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SWISS ALPS


Left: Emil von Allmen describes his daily routine at his house in Gimmel- wald. Below: Sandra von Allmen feeds calves pieces of bread in the barn at dinner time.





I like to have two jobs. I like to farm, but I like politics. I like politics, but I like to farm. I wouldn’t do just one. The mix is good.





customers in the towns of Bern and In- terlaken. In addition to the cows, von Allmen


also raises sheep and goats. One breed of sheep, the Heidschnucken, is raised more as his hobby since the breed does not produce a lot of milk or meat. T e Heidschnucken have long, grayish coats, curled horns and thin, black legs that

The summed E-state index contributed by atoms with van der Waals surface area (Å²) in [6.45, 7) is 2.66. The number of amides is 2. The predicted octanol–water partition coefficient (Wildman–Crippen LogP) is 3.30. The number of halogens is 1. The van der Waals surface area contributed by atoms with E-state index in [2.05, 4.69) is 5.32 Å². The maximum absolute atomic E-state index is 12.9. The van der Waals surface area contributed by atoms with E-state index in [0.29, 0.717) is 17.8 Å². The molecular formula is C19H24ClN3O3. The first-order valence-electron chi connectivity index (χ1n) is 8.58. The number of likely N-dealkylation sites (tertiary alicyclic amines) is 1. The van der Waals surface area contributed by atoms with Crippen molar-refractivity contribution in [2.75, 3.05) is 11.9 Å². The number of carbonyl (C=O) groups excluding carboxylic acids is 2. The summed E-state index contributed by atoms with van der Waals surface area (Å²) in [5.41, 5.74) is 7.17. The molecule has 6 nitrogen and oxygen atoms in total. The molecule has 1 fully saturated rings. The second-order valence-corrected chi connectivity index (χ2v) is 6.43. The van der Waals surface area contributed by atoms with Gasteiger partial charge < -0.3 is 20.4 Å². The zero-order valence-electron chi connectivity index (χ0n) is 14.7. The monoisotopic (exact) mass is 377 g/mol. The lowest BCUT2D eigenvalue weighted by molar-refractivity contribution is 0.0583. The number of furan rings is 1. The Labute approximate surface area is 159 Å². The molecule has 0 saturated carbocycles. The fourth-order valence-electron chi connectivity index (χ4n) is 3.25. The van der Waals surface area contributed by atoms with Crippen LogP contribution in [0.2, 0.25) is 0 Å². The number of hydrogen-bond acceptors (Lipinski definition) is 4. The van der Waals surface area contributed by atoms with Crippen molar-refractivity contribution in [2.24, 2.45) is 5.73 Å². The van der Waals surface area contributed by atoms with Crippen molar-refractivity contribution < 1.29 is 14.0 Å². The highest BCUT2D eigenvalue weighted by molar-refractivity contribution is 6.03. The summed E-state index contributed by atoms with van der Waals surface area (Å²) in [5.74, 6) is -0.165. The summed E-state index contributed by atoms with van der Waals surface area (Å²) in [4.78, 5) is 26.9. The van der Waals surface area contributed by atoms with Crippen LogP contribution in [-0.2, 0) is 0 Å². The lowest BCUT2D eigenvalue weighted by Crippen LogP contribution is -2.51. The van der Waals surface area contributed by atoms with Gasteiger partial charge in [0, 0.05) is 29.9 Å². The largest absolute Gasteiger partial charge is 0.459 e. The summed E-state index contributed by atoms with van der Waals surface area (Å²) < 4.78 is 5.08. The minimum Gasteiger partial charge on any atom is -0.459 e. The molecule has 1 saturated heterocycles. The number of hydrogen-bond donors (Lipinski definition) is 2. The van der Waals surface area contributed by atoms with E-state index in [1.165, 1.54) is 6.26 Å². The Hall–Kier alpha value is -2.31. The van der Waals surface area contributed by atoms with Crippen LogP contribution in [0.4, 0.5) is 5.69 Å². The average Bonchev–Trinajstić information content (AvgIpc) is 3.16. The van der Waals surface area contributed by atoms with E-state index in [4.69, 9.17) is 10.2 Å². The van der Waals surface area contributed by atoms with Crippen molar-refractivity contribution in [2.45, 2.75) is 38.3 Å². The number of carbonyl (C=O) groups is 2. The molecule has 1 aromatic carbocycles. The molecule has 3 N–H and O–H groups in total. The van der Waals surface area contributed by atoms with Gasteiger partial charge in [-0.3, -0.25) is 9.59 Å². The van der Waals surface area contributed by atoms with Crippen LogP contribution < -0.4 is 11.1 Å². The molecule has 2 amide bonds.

don’t damage the fi elds as much as other breeds. T e day on the farm ends around 7


p.m. aſt er all the animals are fed and back in the barns. Von Allmen said even though farming is hard on the body, he likes to get away from the stress brought on by his political job. T e rest of the von Allmen family, including his wife


Rösli and their children, work together in every aspect of keeping up the farm. Von Allmen said in a few years his son


will decide whether or not he wants to continue the family business and run the farm himself. For now, von Allmen’s still the boss. “For this job, it is important that the fam- ily works together.” von Allmen said.


ALPINE LIVING 2011 | 87


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